Wednesday, May 21, 2008

Oils Well That Ends Well

It looks like our overpaid Congressfolk are at it again - flexing and preening for the American public. This time the House has approved a law that would allow us to sue OPEC for high oil prices. They'll debate and pontificate about limiting frivolous lawsuits and excessive malpractice awards but then turn around and pass a law like this? It makes me pine for the glorious days of the Truman-era "Do-Nothing Congress". Good times.

Before getting to the new OPEC law, let's look in at today's Senate Judiciary hearing which is questioning oil executives about the rise in oil prices. Here's my favorite quote so far, and it comes from Senator Patrick Leahy, D-VT: "Normal supply and demand says prices should be around $55 to $60 a barrel."

Where does he come up with that? This guy must be pretty flexible to reach around and pull those numbers out of his ... assistant. Seriously, Mr. Leahy is incredibly arrogant to think that he knows what the "real" price of oil should be and to think that the market has it so incredibly wrong. I'm sure he also knows the "real" price of health care, ethanol, interest rates, rice, wheat, housing bailouts, etc. Ah, to be blessed with the intelligence of Mr. Leahy!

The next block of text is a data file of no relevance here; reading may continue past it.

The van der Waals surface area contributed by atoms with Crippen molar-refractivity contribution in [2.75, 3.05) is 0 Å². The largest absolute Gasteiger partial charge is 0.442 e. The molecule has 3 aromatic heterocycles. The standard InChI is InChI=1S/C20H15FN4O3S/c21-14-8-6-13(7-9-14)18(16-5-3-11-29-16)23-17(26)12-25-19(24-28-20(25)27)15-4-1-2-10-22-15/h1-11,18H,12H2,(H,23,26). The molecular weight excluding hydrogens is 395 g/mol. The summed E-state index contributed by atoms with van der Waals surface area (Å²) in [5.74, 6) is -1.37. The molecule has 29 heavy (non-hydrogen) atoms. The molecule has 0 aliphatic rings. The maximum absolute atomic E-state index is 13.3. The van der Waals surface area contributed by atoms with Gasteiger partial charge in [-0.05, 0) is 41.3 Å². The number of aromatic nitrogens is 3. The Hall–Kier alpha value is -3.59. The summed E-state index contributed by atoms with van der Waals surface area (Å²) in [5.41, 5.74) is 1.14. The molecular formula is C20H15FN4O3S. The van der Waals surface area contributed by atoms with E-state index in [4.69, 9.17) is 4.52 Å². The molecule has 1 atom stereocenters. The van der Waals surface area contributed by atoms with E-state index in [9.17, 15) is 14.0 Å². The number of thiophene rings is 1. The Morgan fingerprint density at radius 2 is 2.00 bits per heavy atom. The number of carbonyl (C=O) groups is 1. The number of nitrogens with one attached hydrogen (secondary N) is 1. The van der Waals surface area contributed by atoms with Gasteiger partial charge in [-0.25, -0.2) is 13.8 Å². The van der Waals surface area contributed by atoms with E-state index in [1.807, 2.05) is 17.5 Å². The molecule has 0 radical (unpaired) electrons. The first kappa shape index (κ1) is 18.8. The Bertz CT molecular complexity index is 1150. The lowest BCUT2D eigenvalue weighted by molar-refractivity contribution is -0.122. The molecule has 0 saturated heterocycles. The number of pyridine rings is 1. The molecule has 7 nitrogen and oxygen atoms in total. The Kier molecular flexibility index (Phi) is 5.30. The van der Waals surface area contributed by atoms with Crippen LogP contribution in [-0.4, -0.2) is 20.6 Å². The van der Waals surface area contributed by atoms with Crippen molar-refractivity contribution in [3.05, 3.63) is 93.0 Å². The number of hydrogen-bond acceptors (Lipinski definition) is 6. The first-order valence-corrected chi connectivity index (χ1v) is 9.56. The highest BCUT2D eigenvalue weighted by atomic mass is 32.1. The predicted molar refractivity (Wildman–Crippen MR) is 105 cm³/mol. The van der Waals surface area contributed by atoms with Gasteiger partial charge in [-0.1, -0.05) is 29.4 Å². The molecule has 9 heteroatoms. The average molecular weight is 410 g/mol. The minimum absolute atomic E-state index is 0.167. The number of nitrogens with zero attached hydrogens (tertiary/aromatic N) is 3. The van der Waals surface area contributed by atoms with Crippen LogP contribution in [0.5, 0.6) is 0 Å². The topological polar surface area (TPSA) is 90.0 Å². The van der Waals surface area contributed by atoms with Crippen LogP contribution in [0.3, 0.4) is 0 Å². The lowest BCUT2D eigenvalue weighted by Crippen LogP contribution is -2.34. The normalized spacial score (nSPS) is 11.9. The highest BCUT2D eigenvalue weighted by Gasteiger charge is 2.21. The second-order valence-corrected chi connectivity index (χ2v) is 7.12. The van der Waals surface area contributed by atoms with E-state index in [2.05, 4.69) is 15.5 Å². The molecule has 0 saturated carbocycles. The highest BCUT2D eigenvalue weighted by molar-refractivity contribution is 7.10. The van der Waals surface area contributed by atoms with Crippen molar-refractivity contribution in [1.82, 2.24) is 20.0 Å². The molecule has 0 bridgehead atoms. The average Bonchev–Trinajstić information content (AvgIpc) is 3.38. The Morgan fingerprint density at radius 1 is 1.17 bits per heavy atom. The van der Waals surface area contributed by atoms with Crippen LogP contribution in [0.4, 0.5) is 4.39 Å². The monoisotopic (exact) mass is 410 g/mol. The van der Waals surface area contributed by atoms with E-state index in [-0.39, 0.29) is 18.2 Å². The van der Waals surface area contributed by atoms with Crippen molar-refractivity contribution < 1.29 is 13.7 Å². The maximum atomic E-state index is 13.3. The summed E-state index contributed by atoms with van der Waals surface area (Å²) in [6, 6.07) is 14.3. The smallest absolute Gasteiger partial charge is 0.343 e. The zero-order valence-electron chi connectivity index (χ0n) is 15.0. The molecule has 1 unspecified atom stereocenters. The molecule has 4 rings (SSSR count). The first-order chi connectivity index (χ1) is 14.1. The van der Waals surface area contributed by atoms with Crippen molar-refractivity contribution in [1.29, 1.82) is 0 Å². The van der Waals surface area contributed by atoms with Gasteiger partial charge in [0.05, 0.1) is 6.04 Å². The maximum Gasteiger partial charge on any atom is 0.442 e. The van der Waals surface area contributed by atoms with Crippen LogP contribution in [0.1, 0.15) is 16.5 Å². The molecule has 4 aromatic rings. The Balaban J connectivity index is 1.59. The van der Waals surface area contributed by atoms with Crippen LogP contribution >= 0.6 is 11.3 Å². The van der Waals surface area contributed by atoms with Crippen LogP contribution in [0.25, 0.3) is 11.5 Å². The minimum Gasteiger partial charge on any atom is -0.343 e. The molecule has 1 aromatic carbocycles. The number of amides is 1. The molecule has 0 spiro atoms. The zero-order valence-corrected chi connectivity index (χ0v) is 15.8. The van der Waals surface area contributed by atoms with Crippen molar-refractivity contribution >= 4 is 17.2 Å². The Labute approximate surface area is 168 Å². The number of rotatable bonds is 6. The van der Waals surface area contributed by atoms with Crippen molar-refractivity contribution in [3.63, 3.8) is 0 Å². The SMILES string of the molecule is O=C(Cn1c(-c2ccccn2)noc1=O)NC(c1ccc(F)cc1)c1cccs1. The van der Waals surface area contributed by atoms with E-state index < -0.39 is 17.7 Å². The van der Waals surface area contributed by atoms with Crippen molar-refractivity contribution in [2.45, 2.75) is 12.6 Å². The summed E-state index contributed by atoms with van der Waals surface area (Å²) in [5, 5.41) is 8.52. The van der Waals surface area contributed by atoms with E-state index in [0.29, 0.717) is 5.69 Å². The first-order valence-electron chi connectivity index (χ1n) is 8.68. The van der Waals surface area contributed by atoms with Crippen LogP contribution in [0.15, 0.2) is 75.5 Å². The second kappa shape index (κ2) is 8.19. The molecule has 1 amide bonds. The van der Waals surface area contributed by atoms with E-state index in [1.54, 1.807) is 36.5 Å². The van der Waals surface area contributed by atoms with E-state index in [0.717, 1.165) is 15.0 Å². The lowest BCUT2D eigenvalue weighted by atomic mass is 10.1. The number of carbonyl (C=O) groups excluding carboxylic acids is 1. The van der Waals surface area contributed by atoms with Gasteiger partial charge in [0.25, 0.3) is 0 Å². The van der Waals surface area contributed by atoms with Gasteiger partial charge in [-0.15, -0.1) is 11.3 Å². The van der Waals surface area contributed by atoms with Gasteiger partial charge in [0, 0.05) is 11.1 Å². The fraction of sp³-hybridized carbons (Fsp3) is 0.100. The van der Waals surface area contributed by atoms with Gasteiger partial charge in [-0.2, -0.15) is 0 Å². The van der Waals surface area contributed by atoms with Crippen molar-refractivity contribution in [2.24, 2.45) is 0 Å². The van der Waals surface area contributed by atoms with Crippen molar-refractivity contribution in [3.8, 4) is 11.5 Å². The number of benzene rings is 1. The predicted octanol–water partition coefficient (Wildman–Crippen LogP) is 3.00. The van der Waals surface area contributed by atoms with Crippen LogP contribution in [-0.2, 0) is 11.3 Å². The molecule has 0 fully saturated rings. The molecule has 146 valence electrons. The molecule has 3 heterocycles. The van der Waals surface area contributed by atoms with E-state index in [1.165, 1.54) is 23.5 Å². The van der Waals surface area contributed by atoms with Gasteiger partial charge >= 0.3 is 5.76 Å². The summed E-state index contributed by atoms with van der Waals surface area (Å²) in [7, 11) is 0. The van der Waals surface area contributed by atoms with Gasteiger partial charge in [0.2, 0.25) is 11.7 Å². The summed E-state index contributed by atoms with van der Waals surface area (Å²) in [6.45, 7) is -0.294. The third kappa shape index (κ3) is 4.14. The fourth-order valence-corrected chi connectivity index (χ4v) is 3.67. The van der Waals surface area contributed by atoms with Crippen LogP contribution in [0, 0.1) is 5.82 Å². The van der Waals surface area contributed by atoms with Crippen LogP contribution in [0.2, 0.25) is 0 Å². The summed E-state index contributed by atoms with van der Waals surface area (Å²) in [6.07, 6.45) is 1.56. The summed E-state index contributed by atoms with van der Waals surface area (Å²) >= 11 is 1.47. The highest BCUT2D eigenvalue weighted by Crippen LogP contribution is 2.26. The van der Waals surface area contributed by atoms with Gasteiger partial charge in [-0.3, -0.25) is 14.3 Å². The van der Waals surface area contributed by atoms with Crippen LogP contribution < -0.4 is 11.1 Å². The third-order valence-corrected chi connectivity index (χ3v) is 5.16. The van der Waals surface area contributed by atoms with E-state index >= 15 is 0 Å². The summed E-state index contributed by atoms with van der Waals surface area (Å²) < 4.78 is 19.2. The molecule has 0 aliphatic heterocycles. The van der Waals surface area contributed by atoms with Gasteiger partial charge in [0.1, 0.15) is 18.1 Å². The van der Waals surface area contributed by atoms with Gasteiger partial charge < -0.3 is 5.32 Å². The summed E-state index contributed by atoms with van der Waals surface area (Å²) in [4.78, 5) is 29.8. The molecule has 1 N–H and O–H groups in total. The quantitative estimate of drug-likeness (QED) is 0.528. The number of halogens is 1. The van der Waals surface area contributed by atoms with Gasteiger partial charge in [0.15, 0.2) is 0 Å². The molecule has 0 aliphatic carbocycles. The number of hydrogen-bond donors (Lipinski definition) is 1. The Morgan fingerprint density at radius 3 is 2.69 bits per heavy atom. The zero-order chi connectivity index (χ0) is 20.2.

Back to this whole suing OPEC farce. This is a joke on many different levels. Let's start with the fact that one of the biggest gasoline bottlenecks we face comes from a lack of refinery capacity, and Congress certainly isn't doing anything to address that. Even if OPEC could immediately double its production, it would be irrelevant since there isn't enough global refining capacity to turn it into gasoline. Similarly, if my income suddenly doubled, it wouldn't be relevant since my wife couldn't spend it fast ... bad example.